You May Be Paying Less for Food Than You Used To

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It probably seems to most of us like prices go in only one direction: up. But guess what? Though anyone feeding a family on a budget may find it hard to believe, food prices have actually gone down in the past few years. Yup, for real.

According to the United Nations' Food and Agriculture Organization, the cost of food around the world has fallen to its lowest level since September 2010. In August 2014 the FAO's food price index declined for the fifth straight month, with every category of food — except meat — heading downward.

Cereal prices have crept down continuously since May, thanks to solid wheat and coarse grain supplies and crop prospects. Vegetable oil, sugar and dairy prices have also sunk. The dairy sector's dive was most dramatic; prices are nearly 20 percent lower than they were a year ago. Meat, though, proved the exception. Demand for poultry, beef and pork has exceeded supply, in part due to residual effects of drought; consequently, prices have risen 14 percent in the past year.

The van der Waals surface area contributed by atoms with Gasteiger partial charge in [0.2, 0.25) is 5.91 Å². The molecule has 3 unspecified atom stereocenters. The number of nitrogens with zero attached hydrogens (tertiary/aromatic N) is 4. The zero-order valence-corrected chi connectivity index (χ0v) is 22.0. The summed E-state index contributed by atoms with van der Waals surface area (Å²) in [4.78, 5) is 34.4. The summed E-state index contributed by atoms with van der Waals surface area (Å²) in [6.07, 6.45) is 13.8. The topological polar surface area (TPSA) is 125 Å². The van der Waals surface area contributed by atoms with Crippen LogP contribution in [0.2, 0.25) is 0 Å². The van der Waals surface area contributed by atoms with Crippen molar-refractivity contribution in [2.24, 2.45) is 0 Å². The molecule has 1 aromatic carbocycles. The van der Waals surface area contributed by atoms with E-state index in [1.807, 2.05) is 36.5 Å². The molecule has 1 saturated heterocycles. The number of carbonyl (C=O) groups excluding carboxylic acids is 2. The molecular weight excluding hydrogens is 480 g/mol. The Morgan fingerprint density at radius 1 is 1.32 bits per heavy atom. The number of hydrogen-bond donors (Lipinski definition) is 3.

NPR credits the overall food price decline to fair weather and bountiful harvests in North America, Europe and China, but notes that, even though we may be shelling out less for groceries of late, if you take a broader view, you'll see that food prices aren't exactly rock bottom. In the 1990s, food prices were actually much lower than they are today. They hit a high in 2008 and didn't start to come down until 2010.

Here's hoping prices continue to flutter back down, like money from the sky.

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